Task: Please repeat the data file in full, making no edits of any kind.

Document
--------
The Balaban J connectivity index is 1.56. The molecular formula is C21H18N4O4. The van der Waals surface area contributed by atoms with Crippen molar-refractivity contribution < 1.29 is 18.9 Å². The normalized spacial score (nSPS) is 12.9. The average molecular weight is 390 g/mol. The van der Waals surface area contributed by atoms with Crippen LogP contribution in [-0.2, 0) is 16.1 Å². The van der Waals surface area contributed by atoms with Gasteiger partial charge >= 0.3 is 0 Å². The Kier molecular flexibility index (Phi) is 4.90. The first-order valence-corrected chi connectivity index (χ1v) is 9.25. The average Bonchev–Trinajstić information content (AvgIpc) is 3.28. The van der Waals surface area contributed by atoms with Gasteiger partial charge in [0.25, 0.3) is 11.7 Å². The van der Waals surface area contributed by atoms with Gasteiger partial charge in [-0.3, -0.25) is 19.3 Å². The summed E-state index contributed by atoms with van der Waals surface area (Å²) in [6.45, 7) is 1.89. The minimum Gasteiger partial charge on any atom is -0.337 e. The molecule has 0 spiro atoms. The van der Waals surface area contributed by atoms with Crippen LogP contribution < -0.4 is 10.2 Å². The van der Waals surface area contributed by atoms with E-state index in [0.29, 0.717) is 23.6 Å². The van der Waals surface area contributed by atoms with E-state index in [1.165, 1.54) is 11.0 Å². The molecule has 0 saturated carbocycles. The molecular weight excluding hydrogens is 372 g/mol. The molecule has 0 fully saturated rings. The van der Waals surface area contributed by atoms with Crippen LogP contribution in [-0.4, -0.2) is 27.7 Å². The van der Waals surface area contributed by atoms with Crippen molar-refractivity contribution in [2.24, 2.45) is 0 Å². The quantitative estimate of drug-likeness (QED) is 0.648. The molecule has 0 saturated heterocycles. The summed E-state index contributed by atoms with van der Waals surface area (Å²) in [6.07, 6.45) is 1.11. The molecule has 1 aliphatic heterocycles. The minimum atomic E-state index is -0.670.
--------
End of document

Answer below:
The Balaban J connectivity index is 1.56. The molecular formula is C21H18N4O4. The van der Waals surface area contributed by atoms with Crippen molar-refractivity contribution < 1.29 is 18.9 Å². The normalized spacial score (nSPS) is 12.9. The average molecular weight is 390 g/mol. The van der Waals surface area contributed by atoms with Crippen LogP contribution in [-0.2, 0) is 16.1 Å². The van der Waals surface area contributed by atoms with Gasteiger partial charge >= 0.3 is 0 Å². The Kier molecular flexibility index (Phi) is 4.90. The first-order valence-corrected chi connectivity index (χ1v) is 9.25. The average Bonchev–Trinajstić information content (AvgIpc) is 3.28. The van der Waals surface area contributed by atoms with Gasteiger partial charge in [0.25, 0.3) is 11.7 Å². The van der Waals surface area contributed by atoms with Gasteiger partial charge in [-0.3, -0.25) is 19.3 Å². The summed E-state index contributed by atoms with van der Waals surface area (Å²) in [6.45, 7) is 1.89. The minimum Gasteiger partial charge on any atom is -0.337 e. The molecule has 0 spiro atoms. The van der Waals surface area contributed by atoms with Crippen LogP contribution < -0.4 is 10.2 Å². The van der Waals surface area contributed by atoms with E-state index in [0.29, 0.717) is 23.6 Å². The van der Waals surface area contributed by atoms with E-state index in [1.165, 1.54) is 11.0 Å². The molecule has 0 saturated carbocycles. The molecular weight excluding hydrogens is 372 g/mol. The molecule has 0 fully saturated rings. The van der Waals surface area contributed by atoms with Crippen LogP contribution in [-0.4, -0.2) is 27.7 Å². The van der Waals surface area contributed by atoms with Crippen molar-refractivity contribution in [2.24, 2.45) is 0 Å². The quantitative estimate of drug-likeness (QED) is 0.648. The molecule has 0 saturated heterocycles. The summed E-state index contributed by atoms with van der Waals surface area (Å²) in [6.07, 6.45) is 1.11. The molecule has 1 aliphatic heterocycles. The minimum atomic E-state index is -0.670.